Remove from this list | Direct download  
     
    My bibliography  
     
    Export citation  
  32. William Haines, Consequentialism. Internet Encyclopedia of Philosophy.
    Remove from this list | Direct download  
     
    My bibliography  
     
    Export citation  
  33. Iain Hampsher-Monk (1994). Jeremy Bentham, Official Aptitude Maximized; Expense Minimized, Ed. Philip Schofield, (The Collected Works of Jeremy Bentham), Clarendon Press, Oxford, 1993, Pp. Li + 504. Utilitas 6 (02):311-.
    Remove from this list | Direct download (6 more)  
     
    My bibliography  
     
    Export citation  
  34. R. M. Hare (1989). Brandt on Fairness to Happiness. Social Theory and Practice 15 (1):59-65.
  35. Brad Hooker (2010). Consequentialism. In John Skorupski (ed.), The Routledge Companion to Ethics. Routledge.
    Remove from this list |
     
    My bibliography  
     
    Export citation  
  36. Brad Hooker (2000). Sidgwick and Common–Sense Morality. Utilitas 12 (03):347-.
    This paper begins by celebrating Sidgwick's Methods of Ethics. It then discusses Sidgwick's moral epistemology and in particular the coherentist element introduced by his argument from common-sense morality to utilitarianism. The paper moves on to a discussion of how common-sense morality seems more appealing if its principles are formulated as picking out pro tanto considerations rather than all-things-considered demands. Thefinal section of the paper considers the question of which version of utilitarianism follows from Sidgwick's arguments.
    Remove from this list | Direct download (6 more)  
     
    My bibliography  
     
    Export citation  
  37. Brad Hooker (1998). Richard B. Brandt. Utilitas 10 (03):374-.
    Remove from this list | Direct download (5 more)  
     
    My bibliography  
     
    Export citation  
  38. Jonathan Hughes (2000). Consequentialism and the Slippery Slope: A Response to Clark. Journal of Applied Philosophy 17 (2):213–220.
    Michael Clark has recently argued that the slippery slope argument against voluntary euthanasia is ‘entirely consequentialist’ and that its use to justify continued prohibition of voluntary euthanasia involves a failure to treat patients who request assistance in ending their lives as ends in themselves. This article agues that in fact the slippery slope is consistent with most forms of deontology, and that it need not involve any violation of the principle that people should be treated as ends, depending upon how (...)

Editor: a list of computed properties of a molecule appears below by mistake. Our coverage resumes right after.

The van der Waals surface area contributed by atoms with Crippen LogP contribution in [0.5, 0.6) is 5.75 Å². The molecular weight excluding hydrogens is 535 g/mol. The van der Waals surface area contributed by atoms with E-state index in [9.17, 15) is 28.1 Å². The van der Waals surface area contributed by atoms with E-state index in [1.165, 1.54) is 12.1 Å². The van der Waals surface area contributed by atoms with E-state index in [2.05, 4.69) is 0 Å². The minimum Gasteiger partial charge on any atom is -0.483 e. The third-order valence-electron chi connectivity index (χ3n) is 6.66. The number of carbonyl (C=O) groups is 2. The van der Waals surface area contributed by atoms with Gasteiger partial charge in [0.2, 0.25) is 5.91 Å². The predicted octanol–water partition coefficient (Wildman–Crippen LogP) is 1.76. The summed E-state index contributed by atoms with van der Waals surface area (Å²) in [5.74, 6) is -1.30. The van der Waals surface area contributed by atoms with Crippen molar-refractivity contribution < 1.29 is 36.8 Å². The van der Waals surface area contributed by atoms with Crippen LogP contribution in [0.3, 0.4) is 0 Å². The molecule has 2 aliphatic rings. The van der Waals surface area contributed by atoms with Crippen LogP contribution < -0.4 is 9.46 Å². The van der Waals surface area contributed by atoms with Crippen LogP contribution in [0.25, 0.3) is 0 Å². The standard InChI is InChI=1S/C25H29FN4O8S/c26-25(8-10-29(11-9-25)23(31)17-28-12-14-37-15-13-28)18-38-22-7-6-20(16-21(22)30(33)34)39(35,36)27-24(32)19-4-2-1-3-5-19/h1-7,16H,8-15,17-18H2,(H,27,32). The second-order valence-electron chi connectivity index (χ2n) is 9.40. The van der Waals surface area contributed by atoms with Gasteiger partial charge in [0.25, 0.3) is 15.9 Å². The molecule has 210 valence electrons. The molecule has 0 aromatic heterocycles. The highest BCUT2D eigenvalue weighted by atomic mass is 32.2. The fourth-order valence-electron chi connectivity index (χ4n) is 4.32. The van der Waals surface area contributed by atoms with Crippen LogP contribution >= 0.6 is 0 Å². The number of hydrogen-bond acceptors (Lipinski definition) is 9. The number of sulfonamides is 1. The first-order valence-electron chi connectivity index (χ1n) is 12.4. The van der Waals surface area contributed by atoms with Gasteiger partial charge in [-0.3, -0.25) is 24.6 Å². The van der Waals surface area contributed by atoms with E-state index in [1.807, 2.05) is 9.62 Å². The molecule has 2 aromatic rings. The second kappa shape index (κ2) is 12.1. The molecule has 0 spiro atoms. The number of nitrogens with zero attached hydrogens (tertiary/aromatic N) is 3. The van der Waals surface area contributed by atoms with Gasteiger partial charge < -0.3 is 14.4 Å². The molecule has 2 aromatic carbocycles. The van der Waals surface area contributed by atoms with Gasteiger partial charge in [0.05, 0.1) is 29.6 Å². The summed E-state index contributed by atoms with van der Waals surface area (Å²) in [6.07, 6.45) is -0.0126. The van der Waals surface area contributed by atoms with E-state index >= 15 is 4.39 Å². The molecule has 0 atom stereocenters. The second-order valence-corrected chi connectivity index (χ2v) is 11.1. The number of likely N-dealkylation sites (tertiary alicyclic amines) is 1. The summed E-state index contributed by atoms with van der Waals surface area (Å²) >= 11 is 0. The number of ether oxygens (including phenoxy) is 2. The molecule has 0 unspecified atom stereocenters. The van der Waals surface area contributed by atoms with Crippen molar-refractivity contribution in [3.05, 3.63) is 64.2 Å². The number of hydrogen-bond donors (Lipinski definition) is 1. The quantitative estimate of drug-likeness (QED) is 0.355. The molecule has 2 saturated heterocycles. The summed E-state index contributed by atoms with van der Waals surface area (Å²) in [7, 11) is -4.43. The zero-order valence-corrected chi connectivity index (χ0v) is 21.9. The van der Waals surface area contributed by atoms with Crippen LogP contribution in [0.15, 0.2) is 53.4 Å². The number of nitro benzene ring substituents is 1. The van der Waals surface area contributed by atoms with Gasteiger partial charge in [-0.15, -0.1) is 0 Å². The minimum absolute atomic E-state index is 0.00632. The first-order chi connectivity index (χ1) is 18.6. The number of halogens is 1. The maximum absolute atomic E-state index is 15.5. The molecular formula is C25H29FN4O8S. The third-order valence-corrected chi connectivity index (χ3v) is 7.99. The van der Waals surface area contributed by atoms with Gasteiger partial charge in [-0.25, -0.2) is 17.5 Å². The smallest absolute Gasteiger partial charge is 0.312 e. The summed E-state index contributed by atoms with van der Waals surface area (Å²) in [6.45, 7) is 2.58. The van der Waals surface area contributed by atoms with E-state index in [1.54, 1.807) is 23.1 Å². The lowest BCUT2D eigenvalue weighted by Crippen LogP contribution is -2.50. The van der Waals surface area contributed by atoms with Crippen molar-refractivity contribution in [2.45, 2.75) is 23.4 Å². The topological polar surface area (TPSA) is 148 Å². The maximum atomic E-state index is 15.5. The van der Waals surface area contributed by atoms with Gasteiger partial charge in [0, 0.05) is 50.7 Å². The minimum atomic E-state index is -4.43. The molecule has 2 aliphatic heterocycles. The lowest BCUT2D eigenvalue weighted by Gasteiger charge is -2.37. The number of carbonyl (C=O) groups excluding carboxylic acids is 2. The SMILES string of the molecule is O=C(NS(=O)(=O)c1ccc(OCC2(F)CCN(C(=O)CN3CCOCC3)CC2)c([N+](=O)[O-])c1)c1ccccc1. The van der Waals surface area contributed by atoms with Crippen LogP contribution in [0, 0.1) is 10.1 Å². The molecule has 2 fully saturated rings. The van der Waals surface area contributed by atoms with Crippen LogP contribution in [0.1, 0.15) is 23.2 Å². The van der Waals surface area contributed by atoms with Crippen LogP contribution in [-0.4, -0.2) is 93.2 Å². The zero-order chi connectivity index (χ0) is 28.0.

Remove from this list | Direct download (7 more)  
     
    My bibliography  
     
    Export citation  
  39. Paul Hurley (2009). Beyond Consequentialism. Oxford University Press.
    Consequentialism, the theory that morality requires us to promote the best overall outcome, is the default alternative in contemporary moral philosophy, and is highly influential in public discourses beyond academic philosophy. Paul Hurley argues that current discussions of the challenge consequentialism tend to overlook a fundamental challenge to consequentialism. The standard consequentialist account of the content of morality, he argues, cannot be reconciled to the authoritativeness of moral standards for rational agents. If rational agents typically have decisive reasons to do (...)
    Remove from this list |
     
    My bibliography  
     
    Export citation  
  40. Frank Jackson (1987). Group Morality. In J. J. C. Smart, Philip Pettit, Richard Sylvan & Jean Norman (eds.), Metaphysics and Morality: Essays in Honour of J.J.C. Smart. B. Blackwell.
    Remove from this list |
     
    My bibliography  
     
    Export citation  
  41. C. L. R. James (2007). Mill and Sidgwick, Imperialism and Racism. Utilitas 19 (1).
    Remove from this list | Direct download (2 more)  
     
    My bibliography  
     
    Export citation  
  42. Larry James (2007). Rex Martin on Mill and Rule Utilitarianism. Southwest Philosophy Review 23 (2):5-8.
    Remove from this list | Direct download (4 more)  
     
    My bibliography  
     
    Export citation